Frankie’s down for a nice nap after a morning at the pool. Sarah saw to matters related to the air unit — so I remove my feet from my socks and think. The narrative we write is important, yes? For narrative is the stuff of which cosmologies are made. World-pictures. Cognitive maps. The shape of the world is determined at the quantum level, much like Schrödinger’s Cat, by the struggle to determine the shape of the world-picture. Unless, of course, struggle and determination are not part of that picture. By “shape of the world” I mean the mutable present’s arrangement toward the imaginal realms we call “past” and “future.” Origin and telos. The present’s mode of appearance alters according to the previous night’s dreams, and the previous night’s dreams are shaped by memory and desire. Those who wish to steer the world toward Utopia take these latter as the prima materia of the great work. Kim Stanley Robinson, meanwhile, steers us back to work of a more literal sort. The climate crisis demands reorganization of labor. Certain chapters of Robinson’s 2020 novel The Ministry for the Future are written in the style of “notes,” “minutes” kept by an international working group: the Ministry, the book’s actant or protagonist. Work thus finds its way back even in our hours of leisure, as this is what we read when we read by the pool. The book itself is work; its utopia begins with a disaster, a heat wave that kills several million people in India. From this disaster come a pair of nova: the Ministry itself, of course, but also a direct-action group called the Children of Kali. This latter group intrigues me, given its alignment with the famous Hindu goddess of time, creation, destruction, and power. After the disaster, it is she who speaks to us: “I am a god and I am not a god. Either way, you are my creatures. I keep you alive” (13). Kali is the persona Robinson dons to give voice to Nature. Kali, with her long terrible tongue. Kali, with her necklace of severed heads. Several of the book’s experts prognosticate “civilization kaput” before century’s end (55). It’s all rather bleak: countless species facing extinction in the years ahead. Against the backdrop of that abyss, the book conjures its hyperstitial alternative future of geoengineering and rewilding.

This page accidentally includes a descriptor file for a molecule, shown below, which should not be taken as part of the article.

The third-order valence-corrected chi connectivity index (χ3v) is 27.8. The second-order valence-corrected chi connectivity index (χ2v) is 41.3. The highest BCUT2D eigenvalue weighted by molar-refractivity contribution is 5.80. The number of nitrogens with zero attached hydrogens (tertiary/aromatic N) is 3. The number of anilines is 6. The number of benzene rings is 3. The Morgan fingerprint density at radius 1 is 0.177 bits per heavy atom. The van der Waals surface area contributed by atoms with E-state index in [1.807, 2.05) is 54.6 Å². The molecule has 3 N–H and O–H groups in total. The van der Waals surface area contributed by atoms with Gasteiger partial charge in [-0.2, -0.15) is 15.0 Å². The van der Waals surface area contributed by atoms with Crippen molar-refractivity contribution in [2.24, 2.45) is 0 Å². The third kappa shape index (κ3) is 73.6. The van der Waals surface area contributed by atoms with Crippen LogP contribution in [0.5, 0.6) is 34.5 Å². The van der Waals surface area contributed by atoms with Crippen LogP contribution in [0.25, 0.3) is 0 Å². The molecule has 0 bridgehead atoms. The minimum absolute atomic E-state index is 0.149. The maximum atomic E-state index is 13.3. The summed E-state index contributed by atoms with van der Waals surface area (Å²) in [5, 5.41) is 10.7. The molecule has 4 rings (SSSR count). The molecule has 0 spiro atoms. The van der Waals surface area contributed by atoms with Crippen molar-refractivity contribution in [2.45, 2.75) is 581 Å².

Kim Stanley Robinson has written far too many books of a similar nature to be of much interest to me here in 2021, I think to myself as I survey the many books of his that I’ve purchased and read these last twenty years. I read Red Mars in a graduate seminar in the first years of the new millennium. His Mars trilogy was the focus of the final chapter of my dissertation. Is there a way to salvage that older project? Could I write a preface introducing it as a document retrieved from a time capsule? The author-self writing in 2021 is “a person of the future” compared to the version of me who wrote the dissertation. I live amid the time about which he wrote, in a world other than the ones he and others imagined. And Robinson, meanwhile, has only grown in the time since more boosterish and grotesque in his optimism about science and technology. His commitment to “science fiction” leaves his imagination bereft of magic.
In the pop milieu wherein the culture does its work, gets its shit together, or doesn’t, writers like Kim Stanley Robinson rise up to insist that the doom that we’ve been asked to accept is false. Robinson offers in its stead The Ministry for the Future. Friends reading it ask me to join them, their enthusiasm for this new discovery of theirs visible on their faces. Defenses down for a time, I climb the book’s first hundred pages. Yet I find it to be ground I’ve trod before. Where once I had enthusiasm enough to write a chapter of my dissertation on Robinson’s Mars trilogy, now I find his outpourings bothersome — each work ever more salesmanlike in its pitch to budding technocrats. Read several such books, and alas: you’ve read them all.